My List Is Complete

About twenty years ago I managed a pizza delivery store in Panama City Beach for a couple of friends of mine. During the spring break season, we were open 24 hours a day. It was busy. According to our food distributor, we were the busiest independent pizza store in the country based on how much cheese we ordered each week during that time. MTV was in town covering the festivities of party-goers, Spinnaker and La Vela were packed every night, and the strip was bumper to bumper traffic for miles all day, and continuing late into the night. Needless to say, getting everything done each day was a monumental task.

One of the guys I worked for there was a list-keeper. Everything he needed to do was on a list. It wasn’t always the neatest looking lists, but it worked for him. He kept everything in Steno pads. And he always seemed to have everything crossed off his list at the end of the day, for the most part. I was impressed with his ability to get it all done, but also not happy with myself for never finishing my list and always having to move things to the next day. I was a great manager, but for some reason, I could never cross everything off my list.

I finally asked him one day, “How do you get it all done? You have a page full of stuff, the same as me, but you get a lot more of it done than I do.” His reply changed my life. Well, that’s a little dramatic, but his words certainly have stayed with me for more 20 years. It was so simple. I still use his strategy today. He said, “When I get something done, I add it to my list and check it off.” Mind blown. Eyes opened. Life changed. The philosophy of that simple idea is amazingly deep.

He would start his list with what was important to be accomplished. It might only be a small handful of things. As he would get things done throughout the day, he would add those things to his list. Since those things were already done, as he added him to the list, he would check them off. That’s brilliant. Do you realize how much stuff we actually get done in a day? If you made a list, you would know. And if you knew how much you do get done, maybe you wouldn’t beat yourself up for not completing your to-do list, a list that might be unrealistic to begin with.

As 2017 draws to a close, I look back on the year and I know I did not even come close to getting all the things done that I wanted to this year. If I had made a list at the beginning of the year of all the things I wanted to get done in 2017, that list would still need some work, or the year would need to be extended. But I won’t lament or lose any sleep about not finishing my hypothetical list. I will, however, be happy with what I did accomplish, even if some of it is trivial or perhaps less productive in the big picture of life as I see it. I still got a lot done this year. I survived. And that is a rather huge accomplishment in and of itself in some respects.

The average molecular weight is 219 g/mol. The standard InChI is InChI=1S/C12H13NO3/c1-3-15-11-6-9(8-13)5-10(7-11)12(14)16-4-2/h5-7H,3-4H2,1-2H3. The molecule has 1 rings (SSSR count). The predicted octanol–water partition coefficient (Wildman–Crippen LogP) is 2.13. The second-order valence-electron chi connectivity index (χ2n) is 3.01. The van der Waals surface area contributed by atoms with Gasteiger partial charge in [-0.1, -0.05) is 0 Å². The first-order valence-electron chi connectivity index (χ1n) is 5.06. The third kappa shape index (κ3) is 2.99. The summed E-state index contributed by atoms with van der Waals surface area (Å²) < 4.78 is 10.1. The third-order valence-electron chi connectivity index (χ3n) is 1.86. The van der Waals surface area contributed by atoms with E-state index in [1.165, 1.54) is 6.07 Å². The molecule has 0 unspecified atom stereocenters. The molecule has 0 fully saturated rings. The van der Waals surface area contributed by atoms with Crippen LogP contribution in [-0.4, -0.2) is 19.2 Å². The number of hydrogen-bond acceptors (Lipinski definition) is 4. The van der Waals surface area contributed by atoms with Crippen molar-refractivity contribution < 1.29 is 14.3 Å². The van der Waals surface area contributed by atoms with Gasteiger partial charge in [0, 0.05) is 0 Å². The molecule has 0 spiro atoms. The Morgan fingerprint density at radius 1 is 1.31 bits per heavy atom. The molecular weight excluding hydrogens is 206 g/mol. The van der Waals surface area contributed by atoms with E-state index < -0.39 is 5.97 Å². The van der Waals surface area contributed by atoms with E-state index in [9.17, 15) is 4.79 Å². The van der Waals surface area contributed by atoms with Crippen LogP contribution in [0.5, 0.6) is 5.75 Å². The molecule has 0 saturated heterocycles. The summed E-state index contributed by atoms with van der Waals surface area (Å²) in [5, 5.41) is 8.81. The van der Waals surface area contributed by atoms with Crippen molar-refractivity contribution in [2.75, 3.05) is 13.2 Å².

I finish this year broke, but none of my bills are behind. Except my student loans, which will likely never get paid. I didn’t get much done this year on the novel I’m writing, but I estimate that I wrote about 30,000 words to my blog in 2017. Neither of those endeavors pay the bills. I really just want to make a living as a writer, but I like the job I have and the people I work with. I’m not where I want to be in life, but I am certainly not where I was a short while ago, which is a good thing. I didn’t finish everything on my list for 2017, but I am pretty happy with what I did get done, including the less important things I added to the list as I went along.

My friends, do not make an overwhelming list for yourself that you cannot finish. Once you start moving things to the next day, it becomes easier and easier to keep doing that. You will never get it done that way. Pick a few things that are important. As you move throughout your day, week, or year, add to your list the other, less important things you get done and check them off. You’ll be surprised by how much you really get done, even when it doesn’t feel like it. Happy New Year to you all. May 2018 be a year of checking off the important things on our lists and realizing how important the things not on the list are that we get done as well.

Thanks for stopping by this year. Hope to see you in 2018. Good day, God bless.

Dave

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10 Days to Hell

As I’ve mentioned before, my psychiatrist at the VA changed how I can get my medications. I don’t like it. It doesn’t make any sense to have get them through the mail when I can go to the local military base, or even to the local VA clinic. But for some reason, my doctor says I can only get them through the mail-order system provided by the VA.

https://storyofmylife.blog/2017/06/10/my-new-va-psychiatrist/